Making Effexor more Effective for depression and anxiety

Anne writes in . . . (I) am currently taking effexor. effectiveness marginal. still depressed and still anxious in social circumstances, perhaps, I just need more time with that aspect. what, if any other drug might I combine with the effexor to help with the depression?

The first step, of course, is to make sure that you are taking enough Effexor.  As you may know, Effexor acts as an SSRI at lower doses but does have some norepinephrine action at higher doses.  If you can tolerate it, your dose of Effexor should be pushed up to 300 mg daily (some docs push even higher).  If, after two months or so, that is not being effective for your depression/anxiety, it is not likely to.  As for your anxiety, you should (OF COURSE) be in with a therapist who is working on behavioral management of your anxiety.  What works best for that is a good primer on managing anxiety with relaxation techniques and then exposure to stressful situations where the anxiety techniques can be practiced in real-time.  That is much better than relying on anti-anxiety tranquilizers like the benzodiazepines (Xanax, Klonopin, etc.).  As for your depression . . . YOU SHOULD ALSO BE IN THERAPY FOR THAT . . . needless to say . . .!  Medication-wise, if the dose of the Effexor has been maximized, but not effective, you can either change medications completely (the next choice would depend on what you have been on in the past) or augmentation.  The first agent I typically use to augment an antidepressant trial is Wellbutrin.  Combining Wellbutrin with other antidepressants is well accepted at this point and often quite effective.  It makes sense because of the complementary mechanism of action it has when combined with other antidepressants.  Other augmentation strategies that would make sense in someone with significant anxiety include the addition of lithium or Abilify.  You should also taking appropriate dietary supplements to make sure that your brain is optimized to accept the help that the medication has to offer.  At the very least, I would recommend fish oil, vitamin B12 and vitamin D.  Talk to your doc about those as well.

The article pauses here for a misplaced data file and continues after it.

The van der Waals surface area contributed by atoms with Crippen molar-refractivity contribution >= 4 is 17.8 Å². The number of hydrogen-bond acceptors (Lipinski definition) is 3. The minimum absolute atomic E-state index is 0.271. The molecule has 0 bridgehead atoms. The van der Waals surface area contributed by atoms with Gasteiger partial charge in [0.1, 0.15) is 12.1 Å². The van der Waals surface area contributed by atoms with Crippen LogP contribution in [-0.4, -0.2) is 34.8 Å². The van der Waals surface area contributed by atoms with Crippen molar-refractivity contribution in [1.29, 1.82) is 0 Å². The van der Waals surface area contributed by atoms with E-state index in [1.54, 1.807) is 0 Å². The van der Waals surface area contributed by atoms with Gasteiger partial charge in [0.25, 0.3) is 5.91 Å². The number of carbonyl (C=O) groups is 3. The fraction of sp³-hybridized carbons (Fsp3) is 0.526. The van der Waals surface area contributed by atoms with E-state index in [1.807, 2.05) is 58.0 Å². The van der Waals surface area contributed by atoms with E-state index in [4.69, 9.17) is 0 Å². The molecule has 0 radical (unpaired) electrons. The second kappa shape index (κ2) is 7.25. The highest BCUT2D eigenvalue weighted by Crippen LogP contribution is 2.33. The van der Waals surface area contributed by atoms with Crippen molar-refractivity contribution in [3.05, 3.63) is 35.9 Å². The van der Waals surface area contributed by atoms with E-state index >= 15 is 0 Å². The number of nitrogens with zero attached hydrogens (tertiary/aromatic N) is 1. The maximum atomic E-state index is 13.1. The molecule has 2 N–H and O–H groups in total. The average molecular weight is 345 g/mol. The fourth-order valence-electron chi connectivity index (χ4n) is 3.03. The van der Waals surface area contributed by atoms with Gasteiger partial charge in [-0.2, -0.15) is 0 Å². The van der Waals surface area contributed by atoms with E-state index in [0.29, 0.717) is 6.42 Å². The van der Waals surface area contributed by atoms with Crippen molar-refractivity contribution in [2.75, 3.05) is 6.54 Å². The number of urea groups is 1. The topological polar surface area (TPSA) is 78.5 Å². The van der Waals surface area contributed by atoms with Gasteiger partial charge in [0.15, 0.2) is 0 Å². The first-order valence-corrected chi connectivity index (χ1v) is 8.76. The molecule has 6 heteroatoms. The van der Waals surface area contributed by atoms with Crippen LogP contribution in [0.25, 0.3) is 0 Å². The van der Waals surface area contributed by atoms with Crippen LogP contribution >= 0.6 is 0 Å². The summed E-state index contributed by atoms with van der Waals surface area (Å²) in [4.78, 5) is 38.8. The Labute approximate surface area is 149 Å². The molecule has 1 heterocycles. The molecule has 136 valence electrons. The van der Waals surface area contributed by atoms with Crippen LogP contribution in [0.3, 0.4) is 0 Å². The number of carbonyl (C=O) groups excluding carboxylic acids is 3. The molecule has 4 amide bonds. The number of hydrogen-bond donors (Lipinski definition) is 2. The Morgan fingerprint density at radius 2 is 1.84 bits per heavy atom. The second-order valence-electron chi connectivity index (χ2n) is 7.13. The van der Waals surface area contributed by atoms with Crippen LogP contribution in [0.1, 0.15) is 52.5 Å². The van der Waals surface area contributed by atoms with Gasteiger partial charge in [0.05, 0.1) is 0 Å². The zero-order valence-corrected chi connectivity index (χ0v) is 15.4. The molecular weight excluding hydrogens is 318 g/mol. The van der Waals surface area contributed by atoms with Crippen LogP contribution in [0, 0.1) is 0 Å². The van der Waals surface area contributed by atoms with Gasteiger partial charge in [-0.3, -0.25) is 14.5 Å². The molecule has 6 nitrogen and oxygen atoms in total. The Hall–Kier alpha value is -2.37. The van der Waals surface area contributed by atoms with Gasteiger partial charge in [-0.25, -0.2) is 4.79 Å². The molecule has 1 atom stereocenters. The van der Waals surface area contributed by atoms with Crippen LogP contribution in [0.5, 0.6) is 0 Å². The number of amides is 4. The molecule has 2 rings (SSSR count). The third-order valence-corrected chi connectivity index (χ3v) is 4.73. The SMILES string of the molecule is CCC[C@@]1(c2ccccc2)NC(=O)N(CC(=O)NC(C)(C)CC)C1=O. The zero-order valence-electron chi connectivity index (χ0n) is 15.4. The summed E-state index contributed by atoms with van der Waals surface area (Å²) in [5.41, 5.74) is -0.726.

–Dan Hartman, MD

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